Winner of the SCREAMS! Contest.
Was something else.
The first case happened a few weeks before, to a woman down on the beach. She’d been collecting seashells to make another one of her gawdy crafts and suddenly, she just stopped.
Stopped everything. Forever. She was dead before she hit the sand. Her brain and eyes had been eaten right out of her head. No one saw the culprit or what exactly happened, but for some unknown and terrifying reason, the phenomenon was not one in a million.
Three other victims, in varying locations on the island, had been struck by the same parasite, or alien, or bloodthirsty bird (to name a few of the popular theories). Needless to say, everyone was a bit panicked. Who would be next? Was there anything we could do to prevent it? Not knowing the answers had proved to be the real terror.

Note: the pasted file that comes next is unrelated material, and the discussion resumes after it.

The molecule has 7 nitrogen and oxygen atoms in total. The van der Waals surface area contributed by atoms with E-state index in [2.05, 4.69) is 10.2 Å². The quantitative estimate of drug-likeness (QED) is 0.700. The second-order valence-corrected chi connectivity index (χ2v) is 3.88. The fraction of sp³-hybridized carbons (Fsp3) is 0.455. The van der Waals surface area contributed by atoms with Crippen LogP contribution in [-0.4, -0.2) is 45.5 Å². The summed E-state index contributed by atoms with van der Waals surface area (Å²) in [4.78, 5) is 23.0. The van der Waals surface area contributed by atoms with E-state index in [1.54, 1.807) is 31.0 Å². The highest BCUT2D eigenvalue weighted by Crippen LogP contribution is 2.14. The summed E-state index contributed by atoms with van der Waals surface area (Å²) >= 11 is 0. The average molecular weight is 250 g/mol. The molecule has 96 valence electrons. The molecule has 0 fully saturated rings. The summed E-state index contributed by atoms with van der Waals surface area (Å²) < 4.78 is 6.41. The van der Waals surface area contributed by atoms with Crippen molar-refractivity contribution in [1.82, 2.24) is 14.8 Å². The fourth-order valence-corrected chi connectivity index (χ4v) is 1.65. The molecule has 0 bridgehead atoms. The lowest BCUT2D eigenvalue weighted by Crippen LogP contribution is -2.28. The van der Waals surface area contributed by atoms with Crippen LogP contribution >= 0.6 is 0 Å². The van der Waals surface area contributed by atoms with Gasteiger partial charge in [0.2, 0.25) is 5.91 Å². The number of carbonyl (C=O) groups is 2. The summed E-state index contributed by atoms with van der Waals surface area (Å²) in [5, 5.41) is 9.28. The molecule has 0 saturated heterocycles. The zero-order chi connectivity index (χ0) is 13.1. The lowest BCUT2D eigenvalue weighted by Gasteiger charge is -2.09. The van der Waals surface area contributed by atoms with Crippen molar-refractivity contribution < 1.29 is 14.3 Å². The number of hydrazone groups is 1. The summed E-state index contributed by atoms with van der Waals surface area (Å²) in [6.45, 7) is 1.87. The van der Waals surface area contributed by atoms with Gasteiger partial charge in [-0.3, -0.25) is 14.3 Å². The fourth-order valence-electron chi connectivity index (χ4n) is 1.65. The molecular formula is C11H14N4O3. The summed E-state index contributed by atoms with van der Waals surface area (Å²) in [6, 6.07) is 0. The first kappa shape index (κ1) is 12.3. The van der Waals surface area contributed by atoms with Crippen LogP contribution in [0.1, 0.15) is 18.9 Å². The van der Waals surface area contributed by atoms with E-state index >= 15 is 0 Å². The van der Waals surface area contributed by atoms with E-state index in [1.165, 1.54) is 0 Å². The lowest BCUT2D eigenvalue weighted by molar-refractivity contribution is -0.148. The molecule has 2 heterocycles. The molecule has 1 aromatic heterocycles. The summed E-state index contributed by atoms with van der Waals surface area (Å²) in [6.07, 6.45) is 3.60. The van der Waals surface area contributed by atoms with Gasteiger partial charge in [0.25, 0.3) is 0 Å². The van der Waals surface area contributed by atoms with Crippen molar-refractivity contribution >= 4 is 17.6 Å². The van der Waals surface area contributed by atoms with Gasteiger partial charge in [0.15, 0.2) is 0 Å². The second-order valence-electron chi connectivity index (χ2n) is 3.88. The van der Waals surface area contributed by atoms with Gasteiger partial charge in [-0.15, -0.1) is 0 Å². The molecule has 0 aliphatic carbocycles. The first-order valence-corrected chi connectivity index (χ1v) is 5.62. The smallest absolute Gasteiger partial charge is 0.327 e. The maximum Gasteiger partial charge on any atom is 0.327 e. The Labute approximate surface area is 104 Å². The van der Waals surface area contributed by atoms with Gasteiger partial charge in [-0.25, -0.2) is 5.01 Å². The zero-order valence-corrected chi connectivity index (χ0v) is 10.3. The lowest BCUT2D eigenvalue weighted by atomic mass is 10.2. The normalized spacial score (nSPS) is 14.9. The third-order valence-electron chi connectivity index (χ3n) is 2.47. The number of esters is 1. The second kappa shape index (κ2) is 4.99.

I was no different. I spent the dreadful weeks indoors. I’d kept track of the locations where this dreadful thing occurred, and they were all outdoors so far. The woman on the beach. A little boy up on the bluffs, the old man taking a swim. All the same. Eyes and brains eaten clean out of their skulls.
It was after the woman in the hut next to mine fell “under the weather” that I knew I had to do something. This whole business crept a little too close for my sanity. She’d been consumed while inside her home. That ruled out my theory, and I was, quite frankly, a mess.
I packed quickly, which wasn’t difficult because I didn't own much. I threw everything except my clothing into a ratty old duffel bag. The clothing, which consisted of a few bikinis, tank tops, and sarongs, I threw on, layering them. The sarongs, I wrapped around my head, making sure to cover my eyes so that I could see through the gauzy fabric.
Maybe this would protect me. I didn’t know, but I had to escape, and I needed something between my tasty bits and whatever hungry demon was out there.